Research Topic

Can't Get You Out of My Head: Brain-Body Interactions in Perseverative Cognition

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Perseverative cognition is defined as the repetitive or sustained activation of cognitive representations of past stressful events or feared events in the future and even at non-clinical levels it causes a “fight-or-flight” action tendency, followed by a cascade of biological events, starting in the brain and ...

Perseverative cognition is defined as the repetitive or sustained activation of cognitive representations of past stressful events or feared events in the future and even at non-clinical levels it causes a “fight-or-flight” action tendency, followed by a cascade of biological events, starting in the brain and ending as peripheral stress responses. In the past decade, such persistent physiological activation has proven to impact individuals’ health, potentially leading to somatic disease. As such, perseverative cognition has recently been proposed as the missing piece in the relationships between stress, psychopathology, and risk for health. Perseverative cognition is indeed a hallmark of conditions such as anxiety and mood disorders that are at increased -though still unexplained- cardiovascular risk. Although the pivotal role of ruminative and worrisome thoughts in determining the onset and maintenance of psychopathological disorders has been acknowledged for a long time, its effects on the body via reciprocal influences between mental processes and the body's physiology have been neglected. Moreover, perseverative cognition is definitely not restricted to psychopathology, it is extremely common and likely even omnipresent, pervading daily life.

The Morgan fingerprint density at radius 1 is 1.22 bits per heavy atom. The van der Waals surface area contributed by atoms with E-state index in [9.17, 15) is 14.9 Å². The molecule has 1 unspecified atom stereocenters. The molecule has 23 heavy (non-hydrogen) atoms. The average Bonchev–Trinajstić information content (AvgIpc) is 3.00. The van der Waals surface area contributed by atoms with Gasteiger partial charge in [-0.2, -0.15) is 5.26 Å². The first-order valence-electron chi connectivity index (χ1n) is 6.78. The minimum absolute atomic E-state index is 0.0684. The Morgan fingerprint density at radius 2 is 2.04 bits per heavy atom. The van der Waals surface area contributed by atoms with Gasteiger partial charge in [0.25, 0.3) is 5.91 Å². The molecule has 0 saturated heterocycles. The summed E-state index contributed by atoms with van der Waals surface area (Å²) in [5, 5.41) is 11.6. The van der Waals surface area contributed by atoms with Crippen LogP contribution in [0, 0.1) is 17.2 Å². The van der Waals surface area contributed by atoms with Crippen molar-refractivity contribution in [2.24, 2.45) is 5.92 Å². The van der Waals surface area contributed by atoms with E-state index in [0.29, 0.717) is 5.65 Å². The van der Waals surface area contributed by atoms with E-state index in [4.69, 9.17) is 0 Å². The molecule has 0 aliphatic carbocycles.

The objective of the Research Topic is to provide an interdisciplinary examination of cutting-edge neuroscientific research on brain-body signatures of perseverative cognition in both healthy and psychopathological individuals. Despite the evident role of the brain in repetitive thinking and the assumption that our mind is embodied, bran-body pathways from perseverative cognition to health risk have remained largely unexplored.

We encourage submission of empirical and theoretical studies focused on different populations (developmental, adult, psychiatric) and a variety of investigation tools (imaging, psychophysiology, genetics, pharmacology, non-invasive brain stimulation, epidemiology, behavior) to have a more comprehensive picture of the neurobiology of perseverative cognition. Case studies to cost-effectively reduce perseverative cognition, reviews, and opinion papers that will deepen our understanding of neurobiological pathways linking intrusive thoughts to somatic disease are also welcome.


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